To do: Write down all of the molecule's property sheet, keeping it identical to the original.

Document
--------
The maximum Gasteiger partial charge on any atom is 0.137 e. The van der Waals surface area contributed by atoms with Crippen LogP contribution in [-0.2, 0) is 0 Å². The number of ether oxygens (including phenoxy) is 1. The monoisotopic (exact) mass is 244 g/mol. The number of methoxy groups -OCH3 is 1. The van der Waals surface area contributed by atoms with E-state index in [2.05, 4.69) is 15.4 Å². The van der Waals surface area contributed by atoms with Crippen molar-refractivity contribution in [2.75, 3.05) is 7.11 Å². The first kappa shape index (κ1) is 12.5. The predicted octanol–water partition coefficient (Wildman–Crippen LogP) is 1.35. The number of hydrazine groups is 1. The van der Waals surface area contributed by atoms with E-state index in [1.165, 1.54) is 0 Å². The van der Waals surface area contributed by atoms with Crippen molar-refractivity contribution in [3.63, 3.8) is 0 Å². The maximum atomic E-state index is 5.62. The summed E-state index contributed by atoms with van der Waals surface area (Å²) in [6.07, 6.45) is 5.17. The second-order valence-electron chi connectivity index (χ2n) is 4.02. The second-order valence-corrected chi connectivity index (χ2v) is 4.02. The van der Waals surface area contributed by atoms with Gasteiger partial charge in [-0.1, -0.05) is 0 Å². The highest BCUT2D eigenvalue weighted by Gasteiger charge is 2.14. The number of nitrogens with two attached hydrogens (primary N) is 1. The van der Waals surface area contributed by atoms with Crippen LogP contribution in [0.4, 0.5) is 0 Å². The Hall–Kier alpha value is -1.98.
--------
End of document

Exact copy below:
The maximum Gasteiger partial charge on any atom is 0.137 e. The van der Waals surface area contributed by atoms with Crippen LogP contribution in [-0.2, 0) is 0 Å². The number of ether oxygens (including phenoxy) is 1. The monoisotopic (exact) mass is 244 g/mol. The number of methoxy groups -OCH3 is 1. The van der Waals surface area contributed by atoms with E-state index in [2.05, 4.69) is 15.4 Å². The van der Waals surface area contributed by atoms with Crippen molar-refractivity contribution in [2.75, 3.05) is 7.11 Å². The first kappa shape index (κ1) is 12.5. The predicted octanol–water partition coefficient (Wildman–Crippen LogP) is 1.35. The number of hydrazine groups is 1. The van der Waals surface area contributed by atoms with E-state index in [1.165, 1.54) is 0 Å². The van der Waals surface area contributed by atoms with Crippen molar-refractivity contribution in [3.63, 3.8) is 0 Å². The maximum atomic E-state index is 5.62. The summed E-state index contributed by atoms with van der Waals surface area (Å²) in [6.07, 6.45) is 5.17. The second-order valence-electron chi connectivity index (χ2n) is 4.02. The second-order valence-corrected chi connectivity index (χ2v) is 4.02. The van der Waals surface area contributed by atoms with Gasteiger partial charge in [-0.1, -0.05) is 0 Å². The highest BCUT2D eigenvalue weighted by Gasteiger charge is 2.14. The number of nitrogens with two attached hydrogens (primary N) is 1. The van der Waals surface area contributed by atoms with Crippen LogP contribution in [0.4, 0.5) is 0 Å². The Hall–Kier alpha value is -1.98.